Molybdenum-Induced Changes in the Epiphyseal Growth-Plate

N M A PARRY, M PHILLIPPO, Martin David Reid, B A MCGAW, D J FLINT, N LOVERIDGE

    Research output: Contribution to journalArticle

    12 Citations (Scopus)

    Abstract

    Molybdenum (Mo), at high concentrations, induces changes in the epiphyseal growth plate through its effects on copper (Cu) metabolism but it is unclear whether or not Mo can induce changes independent of its effects on copper status. To this end, the effect of Mo on longitudinal bone growth was examined in rats. Dietary Mo was given either as ammonium heptamolybdate or as ammonium tetrathiomolybdate, the latter producing a marked Cu deficiency. There was a significant reduction in longitudinal bone growth in both groups; however, growth plate width was increased only in the Cu-deficient animals due to an increase in the width of the zone of transitional/hypertrophic chondrocytes. Both glucose 6-phosphate dehydrogenase activity and cell proliferation (assessed by bromodeoxyuridine incorporation) were markedly decreased in the proliferating zone of the growth plate in both Mo-treated groups. These changes were not apparently related to changes in circulating vitamin D metabolites or insulin-like growth factor-1. The results indicate that excess Mo impairs cell proliferation within the growth plate, whereas the effects of copper deficiency are more related to chondrocyte differentiation. Thus, Mo can induce changes in longitudinal bone growth which are distinct from those resulting from Cu deficiency.

    Original languageEnglish
    Pages (from-to)180-186
    Number of pages7
    JournalCalcified Tissue International
    Volume53
    Issue number3
    Publication statusPublished - Sep 1993

    Keywords

    • growth plate
    • molybdenum
    • cell proliferation
    • cell differentiation
    • chondrocytes
    • parathyroid-hormone
    • sodium molybdate
    • factor-beta
    • cartilage
    • bone
    • rat
    • inhibition
    • copper
    • carcinogenesis
    • phosphate

    Cite this

    PARRY, N. M. A., PHILLIPPO, M., Reid, M. D., MCGAW, B. A., FLINT, D. J., & LOVERIDGE, N. (1993). Molybdenum-Induced Changes in the Epiphyseal Growth-Plate. Calcified Tissue International, 53(3), 180-186.

    Molybdenum-Induced Changes in the Epiphyseal Growth-Plate. / PARRY, N M A ; PHILLIPPO, M ; Reid, Martin David; MCGAW, B A ; FLINT, D J ; LOVERIDGE, N .

    In: Calcified Tissue International, Vol. 53, No. 3, 09.1993, p. 180-186.

    Research output: Contribution to journalArticle

    PARRY, NMA, PHILLIPPO, M, Reid, MD, MCGAW, BA, FLINT, DJ & LOVERIDGE, N 1993, 'Molybdenum-Induced Changes in the Epiphyseal Growth-Plate' Calcified Tissue International, vol. 53, no. 3, pp. 180-186.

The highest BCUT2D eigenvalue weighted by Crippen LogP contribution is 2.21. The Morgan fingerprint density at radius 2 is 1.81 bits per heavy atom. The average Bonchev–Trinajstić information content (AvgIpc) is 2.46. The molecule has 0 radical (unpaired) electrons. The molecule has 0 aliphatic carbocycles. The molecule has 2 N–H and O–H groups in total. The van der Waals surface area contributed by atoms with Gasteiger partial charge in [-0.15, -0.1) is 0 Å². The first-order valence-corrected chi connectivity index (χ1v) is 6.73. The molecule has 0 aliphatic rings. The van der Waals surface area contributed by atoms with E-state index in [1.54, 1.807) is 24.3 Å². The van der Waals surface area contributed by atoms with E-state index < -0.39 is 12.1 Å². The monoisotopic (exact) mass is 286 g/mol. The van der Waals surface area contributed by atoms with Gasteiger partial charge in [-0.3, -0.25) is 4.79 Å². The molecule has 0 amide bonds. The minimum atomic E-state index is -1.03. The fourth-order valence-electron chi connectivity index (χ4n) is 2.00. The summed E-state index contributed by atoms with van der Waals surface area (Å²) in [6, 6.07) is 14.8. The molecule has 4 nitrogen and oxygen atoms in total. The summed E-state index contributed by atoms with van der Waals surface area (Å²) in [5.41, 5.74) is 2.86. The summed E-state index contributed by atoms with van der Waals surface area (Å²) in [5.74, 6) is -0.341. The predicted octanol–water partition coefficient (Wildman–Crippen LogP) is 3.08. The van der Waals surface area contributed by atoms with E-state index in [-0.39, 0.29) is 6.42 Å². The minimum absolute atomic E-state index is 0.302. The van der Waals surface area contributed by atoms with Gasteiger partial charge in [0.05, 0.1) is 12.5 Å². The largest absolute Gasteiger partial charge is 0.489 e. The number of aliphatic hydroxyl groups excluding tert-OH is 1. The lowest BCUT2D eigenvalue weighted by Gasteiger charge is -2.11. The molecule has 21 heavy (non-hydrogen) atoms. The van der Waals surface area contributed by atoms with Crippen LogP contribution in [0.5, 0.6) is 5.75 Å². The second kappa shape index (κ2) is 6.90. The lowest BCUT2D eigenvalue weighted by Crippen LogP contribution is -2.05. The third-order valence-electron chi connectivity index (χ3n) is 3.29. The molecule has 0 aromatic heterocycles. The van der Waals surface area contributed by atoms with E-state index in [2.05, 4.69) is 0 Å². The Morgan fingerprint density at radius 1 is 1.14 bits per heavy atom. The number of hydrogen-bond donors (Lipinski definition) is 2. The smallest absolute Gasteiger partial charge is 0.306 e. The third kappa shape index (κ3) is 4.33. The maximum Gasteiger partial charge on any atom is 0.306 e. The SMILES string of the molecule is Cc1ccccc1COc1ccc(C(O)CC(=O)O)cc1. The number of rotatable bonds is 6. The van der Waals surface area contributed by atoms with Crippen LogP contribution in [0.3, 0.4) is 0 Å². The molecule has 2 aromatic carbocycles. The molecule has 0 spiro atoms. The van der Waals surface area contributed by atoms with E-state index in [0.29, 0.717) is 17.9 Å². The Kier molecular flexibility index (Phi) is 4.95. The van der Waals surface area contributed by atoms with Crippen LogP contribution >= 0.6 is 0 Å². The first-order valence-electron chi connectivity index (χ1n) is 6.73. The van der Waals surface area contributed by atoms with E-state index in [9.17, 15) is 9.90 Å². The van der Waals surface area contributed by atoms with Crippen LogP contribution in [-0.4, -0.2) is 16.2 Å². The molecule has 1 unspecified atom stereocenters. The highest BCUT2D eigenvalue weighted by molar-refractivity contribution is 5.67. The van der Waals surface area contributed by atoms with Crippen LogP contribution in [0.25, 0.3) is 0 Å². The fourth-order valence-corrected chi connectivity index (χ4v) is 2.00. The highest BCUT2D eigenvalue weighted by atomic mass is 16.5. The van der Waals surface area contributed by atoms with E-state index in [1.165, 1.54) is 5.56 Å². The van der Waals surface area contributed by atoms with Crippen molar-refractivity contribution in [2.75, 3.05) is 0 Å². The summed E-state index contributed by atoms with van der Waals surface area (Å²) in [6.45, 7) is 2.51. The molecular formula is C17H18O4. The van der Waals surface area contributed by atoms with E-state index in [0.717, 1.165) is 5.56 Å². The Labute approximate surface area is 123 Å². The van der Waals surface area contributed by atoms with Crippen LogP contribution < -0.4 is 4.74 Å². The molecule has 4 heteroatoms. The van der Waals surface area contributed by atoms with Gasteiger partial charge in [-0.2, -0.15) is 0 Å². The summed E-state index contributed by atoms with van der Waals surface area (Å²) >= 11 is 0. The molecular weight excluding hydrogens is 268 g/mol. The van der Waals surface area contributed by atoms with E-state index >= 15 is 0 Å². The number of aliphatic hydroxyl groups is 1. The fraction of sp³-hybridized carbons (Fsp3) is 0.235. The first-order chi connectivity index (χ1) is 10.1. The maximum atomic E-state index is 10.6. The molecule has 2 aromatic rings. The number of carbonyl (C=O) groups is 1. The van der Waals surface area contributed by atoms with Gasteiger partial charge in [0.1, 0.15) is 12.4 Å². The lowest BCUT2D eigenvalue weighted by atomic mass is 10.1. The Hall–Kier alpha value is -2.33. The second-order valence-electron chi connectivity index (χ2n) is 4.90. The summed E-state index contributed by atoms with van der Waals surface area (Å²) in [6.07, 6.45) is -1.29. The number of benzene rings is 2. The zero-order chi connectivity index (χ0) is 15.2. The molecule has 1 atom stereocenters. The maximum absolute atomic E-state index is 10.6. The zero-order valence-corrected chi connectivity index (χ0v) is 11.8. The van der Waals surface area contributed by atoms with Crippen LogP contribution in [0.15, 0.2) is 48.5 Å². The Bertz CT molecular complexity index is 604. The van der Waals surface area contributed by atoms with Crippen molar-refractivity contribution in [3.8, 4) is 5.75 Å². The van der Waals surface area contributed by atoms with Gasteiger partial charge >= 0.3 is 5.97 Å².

PARRY NMA, PHILLIPPO M, Reid MD, MCGAW BA, FLINT DJ, LOVERIDGE N. Molybdenum-Induced Changes in the Epiphyseal Growth-Plate. Calcified Tissue International. 1993 Sep;53(3):180-186.
    PARRY, N M A ; PHILLIPPO, M ; Reid, Martin David ; MCGAW, B A ; FLINT, D J ; LOVERIDGE, N . / Molybdenum-Induced Changes in the Epiphyseal Growth-Plate. In: Calcified Tissue International. 1993 ; Vol. 53, No. 3. pp. 180-186.
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    abstract = "Molybdenum (Mo), at high concentrations, induces changes in the epiphyseal growth plate through its effects on copper (Cu) metabolism but it is unclear whether or not Mo can induce changes independent of its effects on copper status. To this end, the effect of Mo on longitudinal bone growth was examined in rats. Dietary Mo was given either as ammonium heptamolybdate or as ammonium tetrathiomolybdate, the latter producing a marked Cu deficiency. There was a significant reduction in longitudinal bone growth in both groups; however, growth plate width was increased only in the Cu-deficient animals due to an increase in the width of the zone of transitional/hypertrophic chondrocytes. Both glucose 6-phosphate dehydrogenase activity and cell proliferation (assessed by bromodeoxyuridine incorporation) were markedly decreased in the proliferating zone of the growth plate in both Mo-treated groups. These changes were not apparently related to changes in circulating vitamin D metabolites or insulin-like growth factor-1. The results indicate that excess Mo impairs cell proliferation within the growth plate, whereas the effects of copper deficiency are more related to chondrocyte differentiation. Thus, Mo can induce changes in longitudinal bone growth which are distinct from those resulting from Cu deficiency.",
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